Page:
The Higher Election Committee, the body in charge of supervising Egypt's upcoming parliamentary elections, announced on Friday night that the first four days of candidate registration saw 3,777 people putting their names forward, the majority seeking to stand as independent candidates.
According to the committee's spokesman, Omar Marwan, 2,745 names were submitted on Tuesday, the first day of registration, followed by 672 on Wednesday, 303 on Thursday, and 57 on Friday. One hundred and fifty-six of those registering were women.
Of the total, 2,855 seek to contest the portion of seats allocated to independent candidates while 722 aim to stand for the seats allocated to party lists.
"While the 722 were fielded by 51 political parties, none of the existing electoral coalitions have so far submitted their lists of candidates," Marwan said.
Candidate registration will continue until 2pm on 12 September.
The numbers of candidate registrations dropped sharply on the fourth day of the registration period “because it was Friday and this is a weekly holiday; in addition registration offices work six hours only on Fridays rather than eight hours during the rest of the week," said Marwan.
Political analysts, however, attributed the downward trend in candidate registration to the internal divisions that have hit different non-Islamist political parties.
On Friday, Sameh Seif El-Yazal, coordinator of the Our Beloved Egypt electoral coalition, announced that attempts aimed at unifying his coalition with the Egyptian Front electoral bloc had faltered.
El-Yazal said the political divisions that have plagued the Egyptian Front recently have worked against unifying the two coalitions into a single electoral bloc.
"Because divisions hit the coalition, they were not able to reach agreement on a list of candidates that will join the Our Beloved Egypt list," El-Yazal told Ahram Online on Friday.
The two electoral coalitions are widely believed to be supported by President Abdel-Fattah El-Sisi and his government, although El-Yazal, a former intelligence officer and currently chairman of Al-Gomhouria newspaper's Strategic and Political Studies Centre, has repeatedly denied that any state officials have ever requested he form the coalition.
"We formed this coalition to ensure that secular forces have a majority in the coming parliament, and also to guarantee that this coming parliament works in harmony with the president for the interests of Egypt," El-Yazal has said in a press interview.
The Egyptian Front coalition is mainly composed of the National Movement and Egypt My Homeland: two political parties that have their roots with former Egyptian president Hosni Mubarak's National Democratic Party.
The two parties do not support the 2011 revolution against Mubarak and rather believe it was an American conspiracy.
The coalition is led by Ahmed Shafiq, Mubarak's last prime minister and a presidential candidate in 2012, who now lives in the United Arab Emirates.
Shafiq said in a public statement on Friday that, "the coordination with Our Beloved Egypt has failed because they wanted to have the upper hand in preparing the lists of candidates."
Shafiq, however, said in a media interview on Saturday that he is still strongly in support of unifying all non-Islamist political parties in one electoral alliance to compete in the elections as one list.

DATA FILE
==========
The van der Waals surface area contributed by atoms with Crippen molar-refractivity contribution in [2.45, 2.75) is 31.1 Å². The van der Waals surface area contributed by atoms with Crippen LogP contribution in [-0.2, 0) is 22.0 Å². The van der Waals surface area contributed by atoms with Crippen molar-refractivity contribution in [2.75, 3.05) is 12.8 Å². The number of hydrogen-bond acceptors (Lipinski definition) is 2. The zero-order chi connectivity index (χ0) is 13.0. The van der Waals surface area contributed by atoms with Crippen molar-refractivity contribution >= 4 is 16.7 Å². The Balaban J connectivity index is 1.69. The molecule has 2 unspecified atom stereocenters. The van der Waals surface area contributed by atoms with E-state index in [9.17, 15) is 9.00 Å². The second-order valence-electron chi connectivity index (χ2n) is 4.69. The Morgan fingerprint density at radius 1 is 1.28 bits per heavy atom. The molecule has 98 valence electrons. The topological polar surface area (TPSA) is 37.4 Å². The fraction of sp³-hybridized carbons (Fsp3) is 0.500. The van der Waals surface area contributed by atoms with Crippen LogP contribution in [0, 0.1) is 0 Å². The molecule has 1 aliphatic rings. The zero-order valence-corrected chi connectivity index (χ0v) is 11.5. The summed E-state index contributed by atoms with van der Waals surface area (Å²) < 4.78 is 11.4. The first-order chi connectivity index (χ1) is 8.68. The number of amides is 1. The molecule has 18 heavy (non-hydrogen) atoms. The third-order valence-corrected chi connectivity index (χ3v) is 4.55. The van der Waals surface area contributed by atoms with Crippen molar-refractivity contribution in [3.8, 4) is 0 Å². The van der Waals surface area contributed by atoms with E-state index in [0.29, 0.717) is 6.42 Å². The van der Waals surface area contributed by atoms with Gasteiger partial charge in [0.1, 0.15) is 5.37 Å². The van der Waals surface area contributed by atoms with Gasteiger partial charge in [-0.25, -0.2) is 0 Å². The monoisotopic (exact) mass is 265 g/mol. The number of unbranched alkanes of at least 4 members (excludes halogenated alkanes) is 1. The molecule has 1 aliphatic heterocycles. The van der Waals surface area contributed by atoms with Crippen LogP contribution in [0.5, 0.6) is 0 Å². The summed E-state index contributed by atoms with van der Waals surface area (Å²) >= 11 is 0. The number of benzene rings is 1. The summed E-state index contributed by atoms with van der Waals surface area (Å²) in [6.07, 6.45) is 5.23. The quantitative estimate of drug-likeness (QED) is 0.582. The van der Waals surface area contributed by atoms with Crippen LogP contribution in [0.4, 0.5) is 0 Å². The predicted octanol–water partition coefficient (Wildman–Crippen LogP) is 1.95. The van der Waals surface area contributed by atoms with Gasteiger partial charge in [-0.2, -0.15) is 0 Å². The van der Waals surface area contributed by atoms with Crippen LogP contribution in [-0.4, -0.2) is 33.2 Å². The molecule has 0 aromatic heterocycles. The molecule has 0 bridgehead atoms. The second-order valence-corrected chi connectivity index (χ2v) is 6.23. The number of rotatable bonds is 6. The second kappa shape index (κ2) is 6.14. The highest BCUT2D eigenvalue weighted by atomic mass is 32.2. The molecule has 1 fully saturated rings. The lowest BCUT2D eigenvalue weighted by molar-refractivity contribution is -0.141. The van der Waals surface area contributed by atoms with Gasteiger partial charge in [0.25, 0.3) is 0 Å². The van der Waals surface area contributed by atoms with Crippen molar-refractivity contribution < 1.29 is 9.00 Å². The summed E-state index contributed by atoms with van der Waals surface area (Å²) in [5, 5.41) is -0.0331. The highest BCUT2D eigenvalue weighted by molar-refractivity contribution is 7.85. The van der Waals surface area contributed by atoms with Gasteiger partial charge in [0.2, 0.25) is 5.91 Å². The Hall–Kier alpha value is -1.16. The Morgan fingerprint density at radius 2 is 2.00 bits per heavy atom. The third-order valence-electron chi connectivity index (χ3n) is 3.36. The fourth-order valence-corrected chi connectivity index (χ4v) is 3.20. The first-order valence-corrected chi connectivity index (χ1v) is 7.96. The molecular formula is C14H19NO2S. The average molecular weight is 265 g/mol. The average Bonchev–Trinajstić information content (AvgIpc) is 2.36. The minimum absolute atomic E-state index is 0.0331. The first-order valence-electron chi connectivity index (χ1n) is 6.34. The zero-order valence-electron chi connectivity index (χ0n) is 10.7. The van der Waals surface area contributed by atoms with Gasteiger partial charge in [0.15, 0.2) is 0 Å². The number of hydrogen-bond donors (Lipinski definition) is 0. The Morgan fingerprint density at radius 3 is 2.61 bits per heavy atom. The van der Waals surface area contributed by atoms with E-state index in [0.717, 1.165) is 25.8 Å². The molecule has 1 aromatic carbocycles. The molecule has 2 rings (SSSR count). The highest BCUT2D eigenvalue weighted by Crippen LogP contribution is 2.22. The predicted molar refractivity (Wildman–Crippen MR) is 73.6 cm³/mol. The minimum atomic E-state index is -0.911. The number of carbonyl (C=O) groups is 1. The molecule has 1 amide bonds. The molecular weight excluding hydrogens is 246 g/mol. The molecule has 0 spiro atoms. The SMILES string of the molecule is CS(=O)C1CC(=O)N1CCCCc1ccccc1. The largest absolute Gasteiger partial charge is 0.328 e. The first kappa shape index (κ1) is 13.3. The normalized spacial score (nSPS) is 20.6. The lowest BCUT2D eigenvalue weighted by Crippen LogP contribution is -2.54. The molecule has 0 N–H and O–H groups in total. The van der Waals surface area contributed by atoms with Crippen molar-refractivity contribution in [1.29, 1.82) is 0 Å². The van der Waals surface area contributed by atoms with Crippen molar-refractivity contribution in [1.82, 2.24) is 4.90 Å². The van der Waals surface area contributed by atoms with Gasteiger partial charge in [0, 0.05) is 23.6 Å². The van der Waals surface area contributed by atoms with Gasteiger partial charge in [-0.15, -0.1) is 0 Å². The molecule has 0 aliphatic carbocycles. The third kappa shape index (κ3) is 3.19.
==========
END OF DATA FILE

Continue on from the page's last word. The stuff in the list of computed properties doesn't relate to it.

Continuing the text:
"Political parties submitting different lists of candidates running for party-based seats will not serve and I hope we will be able to mend fences and join forces to be one bloc again," said Shafiq.
Yehia Qadri, deputy chairman of the National Movement Party, resigned in protest at the failure in negotiations with Our Beloved Egypt.
"We submitted our proposed list of candidates to Our Beloved Egypt, but they changed it, giving themselves the right to decide who should be on the unified list," said Qadri.
Political experts agree that the divisions and power struggles that have hit Egypt's secular political forces in recent weeks will serve the Nour Party, the sole Islamist party competing in the coming election.
Wahid Abdel-Meguid, an Ahram political analyst, told Al-Arabiya satellite channel Friday that "Egypt's civilian forces, which came into existence after two revolutions against the former regimes of Hosni Mubarak and the Muslim Brotherhood, are still weak and fragile."
"I do not expect that any of these forces will be able to get more than seven or eight percent of the seats of the coming parliament, while I expect that the Salafist Nour Party, with strong grassroots in different rural governorates in the Nile Delta and upper Egypt, will be able to gain 20 percent of the seats," Abdel-Meguid said.
The last few weeks saw resignations by the heads of several different secular political parties, because of differences over whether to participate in the election.
The first was Hala Shukrallah, the chairwoman of the Dostour Party, who resigned on 19 August.
The second was Mohamed Abul-Ghar, chairman of the Egyptian Social Democratic Party, who resigned on Thursday.
Both parties are liberal, pro-revolution groups that came into being after Mubarak was ousted from office in February 2011.
Yahia Qadri, the deputy chairman of the National Movement Party, also announced on Thursday that he would resign in protest at his party's failure to join an electoral coalition led by Our Beloved Egypt.
Last month also saw the Wafd Party, Egypt's oldest political party and main liberal forum, splitting into two warring factions. A splinter group calling itself Wafd Reformers accused the Wafd Party's chairman, El-Sayed El-Badawi, of corruption and authoritarianism, and asked him to resign.
The long-awaited elections will be held in two stages; voters in 14 governorates will go to the polls between 17 and 27 October, while the other 14 governorates will vote between 21 November and 2 December.